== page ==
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I'm solving this dfs/bfs problem.

I wrote both an iterative version and a recursive version of DFS.

The order of node visiting is different and I don't get why.

iterative DFS:

static void DFS (Integer root, Graph graph){

      //  System.out.println("DFS");

        HashSet <Integer> explored = new HashSet<Integer>();

        Stack<Integer> stack = new Stack<Integer>();

        int v; int w;

        while (!stack.isEmpty()){


            System.out.print(v + " ");
           // for (int i=graph.adjacencies.get(v).size()-1; i>=0; i--) {
            for (int i=0; i < graph.adjacencies.get(v).size(); i++) {
                w = graph.adjacencies.get(v).get(i);

                if (!explored.contains(w)){



recursive DFS:

static void DFS_2 (Integer root, Graph graph){

//        System.out.println("DFS_2");

        int v; int w;

        v = root;


            System.out.print(v + " ");
            for (int i=0; i < graph.adjacencies.get(v).size(); i++) {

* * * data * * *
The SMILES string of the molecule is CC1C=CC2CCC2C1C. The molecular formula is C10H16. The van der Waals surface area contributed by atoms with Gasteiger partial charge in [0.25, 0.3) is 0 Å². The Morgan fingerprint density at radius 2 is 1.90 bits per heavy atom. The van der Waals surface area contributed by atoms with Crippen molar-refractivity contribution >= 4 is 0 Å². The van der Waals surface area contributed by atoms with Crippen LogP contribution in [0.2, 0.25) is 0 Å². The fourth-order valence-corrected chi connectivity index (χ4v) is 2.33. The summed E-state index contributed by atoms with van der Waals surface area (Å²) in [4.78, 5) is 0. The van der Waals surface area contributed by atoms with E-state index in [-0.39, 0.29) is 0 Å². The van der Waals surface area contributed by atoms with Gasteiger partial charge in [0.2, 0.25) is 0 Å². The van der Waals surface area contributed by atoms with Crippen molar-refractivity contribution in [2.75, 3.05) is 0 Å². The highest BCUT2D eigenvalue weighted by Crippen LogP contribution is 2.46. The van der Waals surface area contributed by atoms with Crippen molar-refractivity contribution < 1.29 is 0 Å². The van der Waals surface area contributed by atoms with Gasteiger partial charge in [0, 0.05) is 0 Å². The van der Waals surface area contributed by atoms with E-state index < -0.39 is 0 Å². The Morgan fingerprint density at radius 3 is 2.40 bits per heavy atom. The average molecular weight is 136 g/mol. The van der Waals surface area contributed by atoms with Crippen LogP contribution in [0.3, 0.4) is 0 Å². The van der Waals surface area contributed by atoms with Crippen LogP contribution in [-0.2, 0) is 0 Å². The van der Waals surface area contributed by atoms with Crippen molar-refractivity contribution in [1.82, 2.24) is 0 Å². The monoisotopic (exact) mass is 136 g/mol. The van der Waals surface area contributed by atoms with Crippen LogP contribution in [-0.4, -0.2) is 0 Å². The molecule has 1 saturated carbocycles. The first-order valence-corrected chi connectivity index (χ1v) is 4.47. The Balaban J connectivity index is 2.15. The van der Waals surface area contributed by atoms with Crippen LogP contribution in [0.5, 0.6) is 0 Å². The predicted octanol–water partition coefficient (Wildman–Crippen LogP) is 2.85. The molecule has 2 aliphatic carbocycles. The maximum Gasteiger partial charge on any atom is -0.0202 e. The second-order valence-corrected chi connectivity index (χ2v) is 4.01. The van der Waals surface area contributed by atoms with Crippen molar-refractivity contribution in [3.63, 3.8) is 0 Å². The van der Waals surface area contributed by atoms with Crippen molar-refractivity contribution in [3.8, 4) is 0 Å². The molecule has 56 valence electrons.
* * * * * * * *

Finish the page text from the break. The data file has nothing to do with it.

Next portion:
w = graph.adjacencies.get(v).get(i);

                if (!graph.explored.contains(w)){

                    DFS_2(w, graph);


On the tutorial problem my output on the iterative DFS version is

1 4 3 2 6

while it should be (according to the problem sample output and the recursive version):

1 3 2 6 4

What's happening here? Why is eliminating the recursion altering the visited node order?

->Full code on a Netbeans project.

share|improve this question

Check your graph.adjacencies.get(V), does they give you the same response for the both cases? If so, then recursive call and stack call will give different results. For example, a tree like:

    2   3

will have the order 1->3->2->4 for the stack version, and the order of 1->2->4->3 for the recursive version, assuming graph.adjacencies.get(V) always returns the left child first.

share|improve this answer

Because of the Stack. It is First-In, Last-Out, so you'll be going through a nodes' children in the reversed order in which you added them to the stack.

Say the 2 kids of the root are A and B, in this order (left-to-right).

First algo:

  1. Handle root
  2. Add A to stack
  3. Add B to stack
  4. Pop from stack (so B, because the stack is FILO)

Second algo:

  1. Handle root
  2. Handle A
  3. ... handle A's kids
  4. Handle B

You can replace your Stack with a Queue implementation that is FIFO and it should be ok.

share|improve this answer
I tried that and got this (also wrong) ordering: 1 3 4 2 6 – andandandand Oct 7 '11 at 16:32

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